Schumacher at his sporting best


Has there been a day since December 29, 2013 when you haven’t thought about Michael Schumacher?

This Monday was my first such.

Time is said to be a healer. Let’s hope so.

It certainly numbs.

While we continue to offer support to Schumacher’s dignified family as it hopes for the best, it’s difficult not to waiver and imagine the worst.

And then we forget. For a day. Or two.

And then we remember with a start – his present and his past – with an intensifying bittersweetness each time.

1999’s unique situation

Malaysia, 1999: Schumacher had missed six Grands Prix because of leg fractures sustained at Silverstone, and doubts lingered over his fitness – and motivation. Team-mate Eddie Irvine had mounted an unlikely title challenge in his absence and there was a distinct chance that the gobby Ulsterman would become Ferrari’s first world champion in 20 years.

If that thought irked Schumacher, he kept quiet counsel.

It was his performance at Sepang that spoke volumes. On pole by more than nine-tenths, he pulled away at the rate of a second per lap before slowing dramatically to let Irvine into the lead on the fourth tour.

David Coulthard, always seemingly keener and more decisive when it came to overtaking Schumacher, muscled, all kerb and grass, into second place on the next lap. The Scot, McLaren’s ‘hare’, then rushed up to Irvine’s rear wing – and suffered fuel pump failure.

Schumacher was on a different strategy – and plane – to those around him. McLaren’s Mika Häkkinen was of most concern to Ferrari and Schumacher had him covered. Within five laps he had cost the Finn seven seconds. Then, as Irvine’s first pitstop loomed, he speeded up and set the race’s fastest lap – by a margin of almost four-tenths – to ensure that he maintained control.

Häkkinen, the only driver to opt for the harder Bridgestone, had no answer to this raw pace, and so his team gambled by short-filling him in a bid to jump Schumacher in the pits. Though the latter stopped just one lap later, and was stationary for three seconds longer, the pair held station upon the resumption of their battle.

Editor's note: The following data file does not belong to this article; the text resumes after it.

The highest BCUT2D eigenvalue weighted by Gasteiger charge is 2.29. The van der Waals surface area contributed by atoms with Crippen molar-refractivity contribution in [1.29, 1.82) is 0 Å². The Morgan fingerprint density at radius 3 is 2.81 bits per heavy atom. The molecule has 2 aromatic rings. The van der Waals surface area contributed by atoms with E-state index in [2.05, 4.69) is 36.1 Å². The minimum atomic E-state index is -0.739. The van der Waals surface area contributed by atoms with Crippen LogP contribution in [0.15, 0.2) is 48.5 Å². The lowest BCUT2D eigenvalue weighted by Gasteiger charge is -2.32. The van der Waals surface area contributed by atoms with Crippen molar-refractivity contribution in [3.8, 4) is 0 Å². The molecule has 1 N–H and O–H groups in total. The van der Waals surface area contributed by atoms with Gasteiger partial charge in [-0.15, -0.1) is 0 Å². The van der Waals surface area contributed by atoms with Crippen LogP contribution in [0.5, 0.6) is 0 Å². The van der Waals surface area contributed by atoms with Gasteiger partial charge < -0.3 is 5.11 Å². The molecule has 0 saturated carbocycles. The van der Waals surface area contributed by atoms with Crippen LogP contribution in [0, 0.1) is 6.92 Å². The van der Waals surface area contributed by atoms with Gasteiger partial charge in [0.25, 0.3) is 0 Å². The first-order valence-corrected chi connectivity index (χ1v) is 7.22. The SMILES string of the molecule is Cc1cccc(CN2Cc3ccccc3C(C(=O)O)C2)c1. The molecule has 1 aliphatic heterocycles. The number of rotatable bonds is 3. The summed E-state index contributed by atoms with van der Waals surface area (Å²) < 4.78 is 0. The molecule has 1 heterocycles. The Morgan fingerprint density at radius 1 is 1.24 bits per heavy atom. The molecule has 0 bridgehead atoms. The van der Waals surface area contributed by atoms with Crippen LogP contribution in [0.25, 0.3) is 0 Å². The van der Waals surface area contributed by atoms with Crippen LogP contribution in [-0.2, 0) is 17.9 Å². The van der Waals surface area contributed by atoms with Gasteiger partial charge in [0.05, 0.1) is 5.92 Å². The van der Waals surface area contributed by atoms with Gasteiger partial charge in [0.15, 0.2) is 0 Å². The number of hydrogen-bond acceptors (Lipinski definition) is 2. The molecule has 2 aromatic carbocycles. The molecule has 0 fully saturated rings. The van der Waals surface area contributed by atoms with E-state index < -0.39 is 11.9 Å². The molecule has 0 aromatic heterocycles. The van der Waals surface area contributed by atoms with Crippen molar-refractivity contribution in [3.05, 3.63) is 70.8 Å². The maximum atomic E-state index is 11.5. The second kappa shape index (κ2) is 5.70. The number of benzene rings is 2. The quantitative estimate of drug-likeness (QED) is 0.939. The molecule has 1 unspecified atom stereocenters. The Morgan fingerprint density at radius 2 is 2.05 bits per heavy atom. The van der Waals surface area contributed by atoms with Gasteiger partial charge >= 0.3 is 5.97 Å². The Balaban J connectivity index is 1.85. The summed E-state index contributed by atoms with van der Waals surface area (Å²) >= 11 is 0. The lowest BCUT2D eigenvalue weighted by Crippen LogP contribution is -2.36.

Häkkinen, though lighter, again could do nothing about the one-stopping Schumacher; his goose was cooked.

Irvine was also two-stopping and Schumacher resumed the lead on lap 42. He still had Häkkinen for company – but that nullified threat dissolved entirely when the latter splashed-’n’-dashed.

With five laps remaining, Schumacher’s lead over Irvine stretched to almost seven seconds – and you couldn’t help but wonder. He certainly deserved the victory, so brilliantly had he shone, but instead he slowed dramatically for a second time and handed it to his team-mate, as good as gold.

Third-placed Häkkinen revealed it had been the hardest race of his career. Having driven flat out all the way in hot and humid conditions, he appeared unsteady on the podium, suit unzipped, hands on knees. Schumacher looked as though he had just popped to the corner shop for a loaf of bread and a bag of sugar.

That was always the biggest difference between them.

Häkkinen had no complaints about how Schumacher had handled him – “lifting in high-speed corners and fluctuating his speed” – and indeed praised Ferrari’s “brilliant tactics”. He didn’t blame them.

He was less impressed when Ferrari took his laudatory quotes out of context in the aftermath of its disqualification for illegal bargeboards – and was distinctly underwhelmed when the FIA Court of Appeal reinstated the Scuderia’s 1-2 and so ensured that the title fight went to the wire in Suzuka.

What happened at Suzuka?

Controversy – some of it of his own making and some not – was never far from Schumacher. It stalked him, clawed at him and dragged him down from the heights.

And there was more of it at Suzuka. Having secured another pole position, Schumacher’s start contained too much wheelspin and, perhaps, too little conviction. It was Häkkinen’s turn to control proceedings.

Later, though he made much capital of his being blocked by Coulthard, who was recovering from a spin caused by the gearbox oil leak that would eventually cause his retirement, Schumacher had appeared content on the podium.

An annoyed DC, integrity impugned, said what lots of people were thinking: that Schumacher had never wanted Irvine to become world champion. The consolation of Ferrari’s first constructors’ championship since 1983 appeared to suit him just fine.

Perhaps it did. Perhaps Malaysia was a glossy cover for his real, darker hopes and intentions. He was certainly sufficiently talented and clever to orchestrate it all.

Though I wouldn’t blame him if that indeed was what he did, I prefer to remember Malaysia 1999 in simpler terms: the greatest driver of a generation operating at his absolute best, in all its sporting senses.

Schumacher had returned from injury better than ever.

Thinking of him today, we just want him to return.

More from Paul Fearnley
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Jacky Ickx’s final flourish in Formula 1
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